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Bell, S.M. (2004). Early Vulnerability in the Development of the Sense of Maleness: Castration Depression in the Phallic-Narcissistic Phase. Psychoanal. St. Child, 59:100-123.

(2004). Psychoanalytic Study of the Child, 59:100-123

Early Vulnerability in the Development of the Sense of Maleness: Castration Depression in the Phallic-Narcissistic Phase

Silvia M. Bell, Ph.D.

This paper considers Brenner's (1975, 1979, 1982) modification of Freud's theory that anxiety is the only signal affect. Brenner introduced the notion that castration depressive affect also can trigger psychic conflict, defense, and symptom formation. Clinical material from the first year of treatment of a three-year-old boy who suffered a regression in daytime bladder control is presented. The focus is threefold: First, to show that the often cited but poorly studied symptom of regression in bladder control may be an indicator of the child's struggle with the three calamities of childhood (object loss, loss of love, and castration); second, to present data that support the importance in early symptom formation of both anxiety and depressive affect tied to the ideation of castration as well as of object loss; third, to suggest that vulnerability to castration depression is a concept more pertinent to the stage presently labeled the phallic-narcissistic phase, rather than to the oedipal phase of development. The discussion addresses the importance of castration depressive affect as a concept in guiding therapeutic intervention. Vulnerability to castration depressive affect is postulated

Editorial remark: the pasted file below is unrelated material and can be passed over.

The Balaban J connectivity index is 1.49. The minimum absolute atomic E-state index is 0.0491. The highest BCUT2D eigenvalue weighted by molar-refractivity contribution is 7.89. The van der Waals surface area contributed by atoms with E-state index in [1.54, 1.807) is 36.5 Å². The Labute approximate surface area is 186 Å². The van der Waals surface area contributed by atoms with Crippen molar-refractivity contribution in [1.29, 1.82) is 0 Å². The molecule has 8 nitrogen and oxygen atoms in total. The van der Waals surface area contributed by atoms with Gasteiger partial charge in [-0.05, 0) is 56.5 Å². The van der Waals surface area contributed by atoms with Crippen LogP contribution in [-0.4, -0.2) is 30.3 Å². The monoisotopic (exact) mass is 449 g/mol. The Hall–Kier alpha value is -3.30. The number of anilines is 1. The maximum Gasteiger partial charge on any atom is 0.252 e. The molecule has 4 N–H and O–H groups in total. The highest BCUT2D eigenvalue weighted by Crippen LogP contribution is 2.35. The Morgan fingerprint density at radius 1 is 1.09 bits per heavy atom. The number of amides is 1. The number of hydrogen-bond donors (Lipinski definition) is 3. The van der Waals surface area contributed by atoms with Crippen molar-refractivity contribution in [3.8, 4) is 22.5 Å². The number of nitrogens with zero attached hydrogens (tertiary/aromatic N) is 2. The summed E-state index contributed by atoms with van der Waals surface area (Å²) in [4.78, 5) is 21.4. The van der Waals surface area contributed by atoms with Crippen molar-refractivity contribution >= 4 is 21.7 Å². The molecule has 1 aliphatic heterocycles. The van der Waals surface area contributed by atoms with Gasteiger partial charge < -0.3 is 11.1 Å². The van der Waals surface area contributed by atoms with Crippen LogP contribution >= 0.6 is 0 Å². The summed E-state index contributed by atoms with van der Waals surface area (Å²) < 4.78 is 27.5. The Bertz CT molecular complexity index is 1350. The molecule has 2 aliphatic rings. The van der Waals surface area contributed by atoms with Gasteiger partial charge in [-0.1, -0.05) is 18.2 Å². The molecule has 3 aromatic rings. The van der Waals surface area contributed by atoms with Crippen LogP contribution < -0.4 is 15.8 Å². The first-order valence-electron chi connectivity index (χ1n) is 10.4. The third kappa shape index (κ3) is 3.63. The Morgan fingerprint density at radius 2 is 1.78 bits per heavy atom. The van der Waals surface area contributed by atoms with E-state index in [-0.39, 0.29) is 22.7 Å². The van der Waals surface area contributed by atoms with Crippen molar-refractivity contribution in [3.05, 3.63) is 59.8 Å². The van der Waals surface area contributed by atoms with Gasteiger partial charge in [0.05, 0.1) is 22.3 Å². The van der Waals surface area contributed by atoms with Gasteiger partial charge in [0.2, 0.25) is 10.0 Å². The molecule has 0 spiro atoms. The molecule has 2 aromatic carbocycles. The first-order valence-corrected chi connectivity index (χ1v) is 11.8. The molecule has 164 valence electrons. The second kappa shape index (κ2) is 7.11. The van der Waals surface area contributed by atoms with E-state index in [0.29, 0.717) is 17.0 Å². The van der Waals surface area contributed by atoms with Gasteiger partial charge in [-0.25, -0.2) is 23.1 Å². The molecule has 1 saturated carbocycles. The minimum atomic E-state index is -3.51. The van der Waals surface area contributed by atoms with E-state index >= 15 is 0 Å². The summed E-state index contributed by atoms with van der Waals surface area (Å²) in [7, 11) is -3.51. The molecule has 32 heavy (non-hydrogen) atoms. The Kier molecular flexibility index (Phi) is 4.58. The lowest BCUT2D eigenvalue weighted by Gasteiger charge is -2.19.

to be more prominent in the phallic-narcissistic phase because phallic self representation is not yet consolidated.

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